Iraq + 1 more

Iraq COVID-19 Food Security Monitor Bi-Weekly Update - Issue 28, 16 February 2021 [EN/AR]

Situation Report
Originally published


I. Key Messages

  • While the price of oil has increased as global oil markets recover, still some delays in payments owed to wheat and barley farmers who marketed their production to the government. The government has been speeding up its payment transfers before the new marketing season is due to begin in March. The harvest season for wheat and barley in southern Iraq begins in mid-April.

  • Iraq has been ramping up its exports of vegetable production, with MoA facilitating export procedures as part of a government effort to increase exports and regional integration with neighboring countries such as Saudi Arabia.

  • While the prices of basic food items (flour, rice, sugar) have remained stable, vegetable oil prices have increased slightly. Food access, mainly due to lack of money, and coping strategies including relying on lower quality foods and resorting to borrowing are becoming more prevalent at a time when the currency devaluation has increased prices of imported food items.


The novel coronavirus (COVID-19) has continued to spread in Iraq. As of 16 February 2021, the World Health Organization reported 646,650 confirmed cases and 13,185 deaths. On 13 February, the Supreme Committee for Health and Safety issued several decisions to contain the resurge in the pandemic in Iraq, including a weekly full lockdown from Friday to Sunday with exclusion of Ministry of Health employees, security forces, markets, fruit and vegetable stores, bakeries and pharmacies.

The recovery in oil prices has provided some respite to the Iraqi government which has been struggling from lower government revenues. The government is dependent on oil for almost 90% of its revenues. Over the past two weeks, Basra heavy oil prices fluctuated between USD 55.31 and USD 61.26 per barrel, above the USD 50 average of 2020.

The Food and Agriculture Organization (FAO), the World Food Programme (WFP),
International Fund for Agricultural Development (IFAD) and the World Bank continue to track the impact of this crisis on food security, with a focus on food availability, access, utilization and stability.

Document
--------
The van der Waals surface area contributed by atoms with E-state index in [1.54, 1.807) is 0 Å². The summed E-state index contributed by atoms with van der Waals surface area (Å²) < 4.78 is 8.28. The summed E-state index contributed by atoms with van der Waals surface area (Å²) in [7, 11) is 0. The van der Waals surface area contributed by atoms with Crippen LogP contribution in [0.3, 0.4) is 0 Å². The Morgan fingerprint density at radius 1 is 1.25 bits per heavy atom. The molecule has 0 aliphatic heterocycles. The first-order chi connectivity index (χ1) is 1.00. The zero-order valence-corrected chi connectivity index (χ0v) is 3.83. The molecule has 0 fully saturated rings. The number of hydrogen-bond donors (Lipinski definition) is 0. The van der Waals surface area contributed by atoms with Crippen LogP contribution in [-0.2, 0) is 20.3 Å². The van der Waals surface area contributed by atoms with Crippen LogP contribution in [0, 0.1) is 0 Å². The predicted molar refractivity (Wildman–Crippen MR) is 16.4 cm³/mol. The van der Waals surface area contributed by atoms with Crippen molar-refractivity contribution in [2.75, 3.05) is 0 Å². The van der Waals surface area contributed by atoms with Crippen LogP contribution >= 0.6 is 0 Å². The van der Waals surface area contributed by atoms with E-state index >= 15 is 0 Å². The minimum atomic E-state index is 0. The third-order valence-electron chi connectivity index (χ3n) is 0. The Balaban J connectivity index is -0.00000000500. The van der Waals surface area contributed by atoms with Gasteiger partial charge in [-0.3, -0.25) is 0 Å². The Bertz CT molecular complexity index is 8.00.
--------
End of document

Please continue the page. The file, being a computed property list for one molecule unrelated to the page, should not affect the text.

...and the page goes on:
III. Food Supply: Production (primarily on farm)

The government has allocated around a hundred billion Iraqi dinars ($68 million) to be disbursed to wheat and barley farmers for the 2019-20 agriculture season.
The payments will be distributed through the General Company for Trading of Grains, a public company under the Ministry of Trade (MOT). particularly in southern governorates of Diwaniyah and Thi Qar.2 Iraq is set to export 10,000 tons of tomatoes and 5,000 tons of potatoes to the Kingdom of Saudi Arabia via the Arar border crossing, while 500 tons of potatoes will be exported to Kuwait via the Safwan border crossing. Potato production has marked a significant increase of 136.9% from the previous year in 2020, with planted areas exceeding 56.4 thousands dunoms. MoA has continued to support exporters to new markets as part of the government efforts to increase agricultural exports and state revenues.

Large quantities of smuggled vegetable crops and poultry products were seized and destroyed at several Iraqi border crossings, and legal measures were taken against violating traders, following the recent strict measures put in place by MoA to prevent smuggling of agriculture products. The government has stepped up efforts to protect local agricultural and livestock production and to ensure markets are supplied with local produce according to agriculture plans and crop calendar.

In order to preserve national fish stock, MoA has prohibited fishing (on rivers and in lakes) during breeding season across the country, with the exception of marine fish and fish farms. The ban also includes the use of illegal fishing methods such as small hole nets and explosive devices. Fish breeding in rivers, marshes and lakes in Iraq usually extends from mid-February till mid-April in Basra, Diwaniyah, Nasiriyah, Maysan, Najaf and Muthanna. Further north, breeding extends from early March to early May in Baghdad, Babylon, Diyala, Wasit, Salah al-Din, Karbala and Anbar governorates, and from April to July in Kirkuk and Nineveh governorates.
In support of livestock breeding and production, over 52,968 tons of barley was transported to processing sites in Diwaniyah as part of MoAs plan for the distribution of animal feed. The distribution of animal feed will benefit around 1,657 animal breeders, who hold around 425,638 sheep, 19,028 goats, 16,446 cows, 6,621 buffalo, 8,070 camels and 55 horses. Additionally, 2,419 tons of feed was allocated to poultry and fish producers